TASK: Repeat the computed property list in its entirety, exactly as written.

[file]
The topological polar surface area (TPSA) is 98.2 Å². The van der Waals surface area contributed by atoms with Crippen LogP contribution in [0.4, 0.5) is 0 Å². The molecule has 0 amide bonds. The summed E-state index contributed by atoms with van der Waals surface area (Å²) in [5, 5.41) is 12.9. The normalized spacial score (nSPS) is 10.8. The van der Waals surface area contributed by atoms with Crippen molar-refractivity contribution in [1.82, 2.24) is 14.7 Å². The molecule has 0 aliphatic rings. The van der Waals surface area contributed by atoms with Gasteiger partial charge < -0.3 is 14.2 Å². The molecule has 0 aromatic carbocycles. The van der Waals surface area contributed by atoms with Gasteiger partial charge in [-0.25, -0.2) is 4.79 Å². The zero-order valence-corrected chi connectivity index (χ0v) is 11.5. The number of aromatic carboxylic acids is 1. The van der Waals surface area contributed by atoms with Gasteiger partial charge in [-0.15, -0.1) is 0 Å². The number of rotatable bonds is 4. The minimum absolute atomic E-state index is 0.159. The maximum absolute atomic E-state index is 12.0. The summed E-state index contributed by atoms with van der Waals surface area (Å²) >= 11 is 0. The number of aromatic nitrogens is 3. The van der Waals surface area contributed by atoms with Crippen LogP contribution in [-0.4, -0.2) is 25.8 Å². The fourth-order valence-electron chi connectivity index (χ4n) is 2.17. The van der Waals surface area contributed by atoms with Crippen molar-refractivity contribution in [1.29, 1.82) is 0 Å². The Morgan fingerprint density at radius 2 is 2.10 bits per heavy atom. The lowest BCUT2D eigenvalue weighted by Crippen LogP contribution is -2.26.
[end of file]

The topological polar surface area (TPSA) is 98.2 Å². The van der Waals surface area contributed by atoms with Crippen LogP contribution in [0.4, 0.5) is 0 Å². The molecule has 0 amide bonds. The summed E-state index contributed by atoms with van der Waals surface area (Å²) in [5, 5.41) is 12.9. The normalized spacial score (nSPS) is 10.8. The van der Waals surface area contributed by atoms with Crippen molar-refractivity contribution in [1.82, 2.24) is 14.7 Å². The molecule has 0 aliphatic rings. The van der Waals surface area contributed by atoms with Gasteiger partial charge < -0.3 is 14.2 Å². The molecule has 0 aromatic carbocycles. The van der Waals surface area contributed by atoms with Gasteiger partial charge in [-0.25, -0.2) is 4.79 Å². The zero-order valence-corrected chi connectivity index (χ0v) is 11.5. The number of aromatic carboxylic acids is 1. The van der Waals surface area contributed by atoms with Gasteiger partial charge in [-0.15, -0.1) is 0 Å². The number of rotatable bonds is 4. The minimum absolute atomic E-state index is 0.159. The maximum absolute atomic E-state index is 12.0. The summed E-state index contributed by atoms with van der Waals surface area (Å²) >= 11 is 0. The number of aromatic nitrogens is 3. The van der Waals surface area contributed by atoms with Crippen LogP contribution in [-0.4, -0.2) is 25.8 Å². The fourth-order valence-electron chi connectivity index (χ4n) is 2.17. The van der Waals surface area contributed by atoms with Crippen molar-refractivity contribution in [1.29, 1.82) is 0 Å². The Morgan fingerprint density at radius 2 is 2.10 bits per heavy atom. The lowest BCUT2D eigenvalue weighted by Crippen LogP contribution is -2.26.